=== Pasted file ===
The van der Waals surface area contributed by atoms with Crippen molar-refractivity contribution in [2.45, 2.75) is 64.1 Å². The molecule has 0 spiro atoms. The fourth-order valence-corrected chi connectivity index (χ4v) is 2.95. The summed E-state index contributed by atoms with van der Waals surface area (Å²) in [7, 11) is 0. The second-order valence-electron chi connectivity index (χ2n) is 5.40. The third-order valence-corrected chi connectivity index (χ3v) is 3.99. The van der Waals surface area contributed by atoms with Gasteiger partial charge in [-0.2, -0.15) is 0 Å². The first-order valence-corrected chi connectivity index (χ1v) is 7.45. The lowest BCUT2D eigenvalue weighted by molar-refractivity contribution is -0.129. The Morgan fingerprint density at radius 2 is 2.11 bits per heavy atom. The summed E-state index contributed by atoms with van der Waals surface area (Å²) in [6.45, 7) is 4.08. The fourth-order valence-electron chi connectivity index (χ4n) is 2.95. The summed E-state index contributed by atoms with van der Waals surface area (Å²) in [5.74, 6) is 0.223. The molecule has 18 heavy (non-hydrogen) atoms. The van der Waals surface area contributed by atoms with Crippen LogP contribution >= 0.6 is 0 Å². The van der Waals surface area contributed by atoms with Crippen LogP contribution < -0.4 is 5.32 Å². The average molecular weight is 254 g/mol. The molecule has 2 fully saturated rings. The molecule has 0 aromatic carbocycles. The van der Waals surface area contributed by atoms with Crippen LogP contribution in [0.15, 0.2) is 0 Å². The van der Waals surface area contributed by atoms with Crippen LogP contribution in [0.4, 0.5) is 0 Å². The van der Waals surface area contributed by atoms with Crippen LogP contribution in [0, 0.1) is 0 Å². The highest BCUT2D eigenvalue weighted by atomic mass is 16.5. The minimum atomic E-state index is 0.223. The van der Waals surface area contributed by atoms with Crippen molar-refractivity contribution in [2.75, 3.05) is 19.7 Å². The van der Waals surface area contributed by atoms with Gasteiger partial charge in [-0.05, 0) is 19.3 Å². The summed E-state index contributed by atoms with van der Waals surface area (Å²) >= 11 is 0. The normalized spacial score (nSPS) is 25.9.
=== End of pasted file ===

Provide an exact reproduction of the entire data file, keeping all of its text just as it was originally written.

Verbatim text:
The van der Waals surface area contributed by atoms with Crippen molar-refractivity contribution in [2.45, 2.75) is 64.1 Å². The molecule has 0 spiro atoms. The fourth-order valence-corrected chi connectivity index (χ4v) is 2.95. The summed E-state index contributed by atoms with van der Waals surface area (Å²) in [7, 11) is 0. The second-order valence-electron chi connectivity index (χ2n) is 5.40. The third-order valence-corrected chi connectivity index (χ3v) is 3.99. The van der Waals surface area contributed by atoms with Gasteiger partial charge in [-0.2, -0.15) is 0 Å². The first-order valence-corrected chi connectivity index (χ1v) is 7.45. The lowest BCUT2D eigenvalue weighted by molar-refractivity contribution is -0.129. The Morgan fingerprint density at radius 2 is 2.11 bits per heavy atom. The summed E-state index contributed by atoms with van der Waals surface area (Å²) in [6.45, 7) is 4.08. The fourth-order valence-electron chi connectivity index (χ4n) is 2.95. The summed E-state index contributed by atoms with van der Waals surface area (Å²) in [5.74, 6) is 0.223. The molecule has 18 heavy (non-hydrogen) atoms. The van der Waals surface area contributed by atoms with Crippen LogP contribution >= 0.6 is 0 Å². The van der Waals surface area contributed by atoms with Crippen LogP contribution < -0.4 is 5.32 Å². The average molecular weight is 254 g/mol. The molecule has 2 fully saturated rings. The molecule has 0 aromatic carbocycles. The van der Waals surface area contributed by atoms with Crippen LogP contribution in [0.15, 0.2) is 0 Å². The van der Waals surface area contributed by atoms with Crippen LogP contribution in [0.4, 0.5) is 0 Å². The van der Waals surface area contributed by atoms with Crippen LogP contribution in [0, 0.1) is 0 Å². The highest BCUT2D eigenvalue weighted by atomic mass is 16.5. The minimum atomic E-state index is 0.223. The van der Waals surface area contributed by atoms with Crippen molar-refractivity contribution in [2.75, 3.05) is 19.7 Å². The van der Waals surface area contributed by atoms with Gasteiger partial charge in [-0.05, 0) is 19.3 Å². The summed E-state index contributed by atoms with van der Waals surface area (Å²) >= 11 is 0. The normalized spacial score (nSPS) is 25.9.